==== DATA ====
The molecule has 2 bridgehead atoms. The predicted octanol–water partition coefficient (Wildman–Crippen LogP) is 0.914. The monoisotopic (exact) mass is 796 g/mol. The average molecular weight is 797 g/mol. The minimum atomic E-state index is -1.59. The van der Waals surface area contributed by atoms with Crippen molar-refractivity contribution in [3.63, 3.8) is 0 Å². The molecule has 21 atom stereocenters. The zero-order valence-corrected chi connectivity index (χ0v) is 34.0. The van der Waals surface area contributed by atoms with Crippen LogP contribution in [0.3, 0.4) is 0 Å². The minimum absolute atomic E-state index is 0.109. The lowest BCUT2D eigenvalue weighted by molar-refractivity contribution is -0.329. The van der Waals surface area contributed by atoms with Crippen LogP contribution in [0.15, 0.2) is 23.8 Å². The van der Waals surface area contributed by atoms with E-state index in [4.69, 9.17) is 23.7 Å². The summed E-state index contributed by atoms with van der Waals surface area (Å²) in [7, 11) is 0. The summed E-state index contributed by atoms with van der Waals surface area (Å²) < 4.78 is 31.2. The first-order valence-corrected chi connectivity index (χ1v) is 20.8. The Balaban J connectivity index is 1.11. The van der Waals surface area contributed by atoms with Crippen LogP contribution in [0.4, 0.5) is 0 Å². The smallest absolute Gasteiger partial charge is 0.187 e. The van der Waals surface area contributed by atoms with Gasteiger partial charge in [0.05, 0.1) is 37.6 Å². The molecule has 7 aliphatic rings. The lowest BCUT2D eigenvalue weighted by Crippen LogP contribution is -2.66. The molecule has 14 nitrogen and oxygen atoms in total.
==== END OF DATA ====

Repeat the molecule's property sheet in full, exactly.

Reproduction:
The molecule has 2 bridgehead atoms. The predicted octanol–water partition coefficient (Wildman–Crippen LogP) is 0.914. The monoisotopic (exact) mass is 796 g/mol. The average molecular weight is 797 g/mol. The minimum atomic E-state index is -1.59. The van der Waals surface area contributed by atoms with Crippen molar-refractivity contribution in [3.63, 3.8) is 0 Å². The molecule has 21 atom stereocenters. The zero-order valence-corrected chi connectivity index (χ0v) is 34.0. The van der Waals surface area contributed by atoms with Crippen LogP contribution in [0.3, 0.4) is 0 Å². The minimum absolute atomic E-state index is 0.109. The lowest BCUT2D eigenvalue weighted by molar-refractivity contribution is -0.329. The van der Waals surface area contributed by atoms with Crippen LogP contribution in [0.15, 0.2) is 23.8 Å². The van der Waals surface area contributed by atoms with E-state index in [4.69, 9.17) is 23.7 Å². The summed E-state index contributed by atoms with van der Waals surface area (Å²) in [7, 11) is 0. The summed E-state index contributed by atoms with van der Waals surface area (Å²) < 4.78 is 31.2. The first-order valence-corrected chi connectivity index (χ1v) is 20.8. The Balaban J connectivity index is 1.11. The van der Waals surface area contributed by atoms with Crippen LogP contribution in [0.4, 0.5) is 0 Å². The smallest absolute Gasteiger partial charge is 0.187 e. The van der Waals surface area contributed by atoms with Gasteiger partial charge in [0.05, 0.1) is 37.6 Å². The molecule has 7 aliphatic rings. The lowest BCUT2D eigenvalue weighted by Crippen LogP contribution is -2.66. The molecule has 14 nitrogen and oxygen atoms in total.